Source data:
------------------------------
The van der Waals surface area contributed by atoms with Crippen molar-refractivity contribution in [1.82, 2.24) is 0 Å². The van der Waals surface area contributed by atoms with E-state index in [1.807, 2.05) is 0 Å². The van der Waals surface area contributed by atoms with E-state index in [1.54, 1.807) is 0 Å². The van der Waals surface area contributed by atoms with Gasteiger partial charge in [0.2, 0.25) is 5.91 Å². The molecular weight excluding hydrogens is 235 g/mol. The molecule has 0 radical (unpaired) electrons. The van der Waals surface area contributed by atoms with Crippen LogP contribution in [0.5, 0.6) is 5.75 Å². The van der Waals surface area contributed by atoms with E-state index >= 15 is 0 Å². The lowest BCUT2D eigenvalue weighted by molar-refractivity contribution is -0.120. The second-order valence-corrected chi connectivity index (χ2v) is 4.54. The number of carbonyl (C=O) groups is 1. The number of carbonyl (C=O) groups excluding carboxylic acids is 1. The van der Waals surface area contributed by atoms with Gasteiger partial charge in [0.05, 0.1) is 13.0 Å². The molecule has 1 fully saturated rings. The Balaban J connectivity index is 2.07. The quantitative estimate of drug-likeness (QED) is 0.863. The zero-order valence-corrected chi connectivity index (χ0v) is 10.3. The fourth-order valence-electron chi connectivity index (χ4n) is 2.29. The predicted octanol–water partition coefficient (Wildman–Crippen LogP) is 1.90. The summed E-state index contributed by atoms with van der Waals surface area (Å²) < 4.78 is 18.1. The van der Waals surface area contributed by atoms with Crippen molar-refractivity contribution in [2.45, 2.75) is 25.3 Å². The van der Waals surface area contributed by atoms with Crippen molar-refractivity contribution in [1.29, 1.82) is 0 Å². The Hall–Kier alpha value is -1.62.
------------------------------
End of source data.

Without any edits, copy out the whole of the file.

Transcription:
The van der Waals surface area contributed by atoms with Crippen molar-refractivity contribution in [1.82, 2.24) is 0 Å². The van der Waals surface area contributed by atoms with E-state index in [1.807, 2.05) is 0 Å². The van der Waals surface area contributed by atoms with E-state index in [1.54, 1.807) is 0 Å². The van der Waals surface area contributed by atoms with Gasteiger partial charge in [0.2, 0.25) is 5.91 Å². The molecular weight excluding hydrogens is 235 g/mol. The molecule has 0 radical (unpaired) electrons. The van der Waals surface area contributed by atoms with Crippen LogP contribution in [0.5, 0.6) is 5.75 Å². The van der Waals surface area contributed by atoms with E-state index >= 15 is 0 Å². The lowest BCUT2D eigenvalue weighted by molar-refractivity contribution is -0.120. The second-order valence-corrected chi connectivity index (χ2v) is 4.54. The number of carbonyl (C=O) groups is 1. The number of carbonyl (C=O) groups excluding carboxylic acids is 1. The van der Waals surface area contributed by atoms with Gasteiger partial charge in [0.05, 0.1) is 13.0 Å². The molecule has 1 fully saturated rings. The Balaban J connectivity index is 2.07. The quantitative estimate of drug-likeness (QED) is 0.863. The zero-order valence-corrected chi connectivity index (χ0v) is 10.3. The fourth-order valence-electron chi connectivity index (χ4n) is 2.29. The predicted octanol–water partition coefficient (Wildman–Crippen LogP) is 1.90. The summed E-state index contributed by atoms with van der Waals surface area (Å²) < 4.78 is 18.1. The van der Waals surface area contributed by atoms with Crippen molar-refractivity contribution in [2.45, 2.75) is 25.3 Å². The van der Waals surface area contributed by atoms with Crippen molar-refractivity contribution in [1.29, 1.82) is 0 Å². The Hall–Kier alpha value is -1.62.